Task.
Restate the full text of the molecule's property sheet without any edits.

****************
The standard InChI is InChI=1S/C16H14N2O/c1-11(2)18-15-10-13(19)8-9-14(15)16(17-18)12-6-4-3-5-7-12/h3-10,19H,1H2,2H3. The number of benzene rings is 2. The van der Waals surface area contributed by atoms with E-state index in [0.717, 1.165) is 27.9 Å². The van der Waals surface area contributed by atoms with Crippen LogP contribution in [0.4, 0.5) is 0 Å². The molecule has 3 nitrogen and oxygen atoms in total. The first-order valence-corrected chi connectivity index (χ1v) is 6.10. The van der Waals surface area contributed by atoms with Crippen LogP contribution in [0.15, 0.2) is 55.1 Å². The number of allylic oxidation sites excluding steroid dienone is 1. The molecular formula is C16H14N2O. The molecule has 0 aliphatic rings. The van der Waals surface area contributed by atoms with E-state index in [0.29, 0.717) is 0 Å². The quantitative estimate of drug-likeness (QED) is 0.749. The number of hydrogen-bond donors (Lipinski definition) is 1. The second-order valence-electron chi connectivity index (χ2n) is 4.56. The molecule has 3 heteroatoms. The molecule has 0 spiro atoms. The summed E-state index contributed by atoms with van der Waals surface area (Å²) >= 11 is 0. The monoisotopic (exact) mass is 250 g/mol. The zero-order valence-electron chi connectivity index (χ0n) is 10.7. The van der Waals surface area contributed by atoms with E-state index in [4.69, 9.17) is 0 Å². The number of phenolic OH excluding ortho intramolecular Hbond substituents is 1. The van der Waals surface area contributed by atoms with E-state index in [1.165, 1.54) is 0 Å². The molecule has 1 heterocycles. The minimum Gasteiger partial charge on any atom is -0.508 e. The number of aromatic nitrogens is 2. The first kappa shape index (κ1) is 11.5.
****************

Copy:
The standard InChI is InChI=1S/C16H14N2O/c1-11(2)18-15-10-13(19)8-9-14(15)16(17-18)12-6-4-3-5-7-12/h3-10,19H,1H2,2H3. The number of benzene rings is 2. The van der Waals surface area contributed by atoms with E-state index in [0.717, 1.165) is 27.9 Å². The van der Waals surface area contributed by atoms with Crippen LogP contribution in [0.4, 0.5) is 0 Å². The molecule has 3 nitrogen and oxygen atoms in total. The first-order valence-corrected chi connectivity index (χ1v) is 6.10. The van der Waals surface area contributed by atoms with Crippen LogP contribution in [0.15, 0.2) is 55.1 Å². The number of allylic oxidation sites excluding steroid dienone is 1. The molecular formula is C16H14N2O. The molecule has 0 aliphatic rings. The van der Waals surface area contributed by atoms with E-state index in [0.29, 0.717) is 0 Å². The quantitative estimate of drug-likeness (QED) is 0.749. The number of hydrogen-bond donors (Lipinski definition) is 1. The second-order valence-electron chi connectivity index (χ2n) is 4.56. The molecule has 3 heteroatoms. The molecule has 0 spiro atoms. The summed E-state index contributed by atoms with van der Waals surface area (Å²) >= 11 is 0. The monoisotopic (exact) mass is 250 g/mol. The zero-order valence-electron chi connectivity index (χ0n) is 10.7. The van der Waals surface area contributed by atoms with E-state index in [4.69, 9.17) is 0 Å². The number of phenolic OH excluding ortho intramolecular Hbond substituents is 1. The van der Waals surface area contributed by atoms with E-state index in [1.165, 1.54) is 0 Å². The molecule has 1 heterocycles. The minimum Gasteiger partial charge on any atom is -0.508 e. The number of aromatic nitrogens is 2. The first kappa shape index (κ1) is 11.5.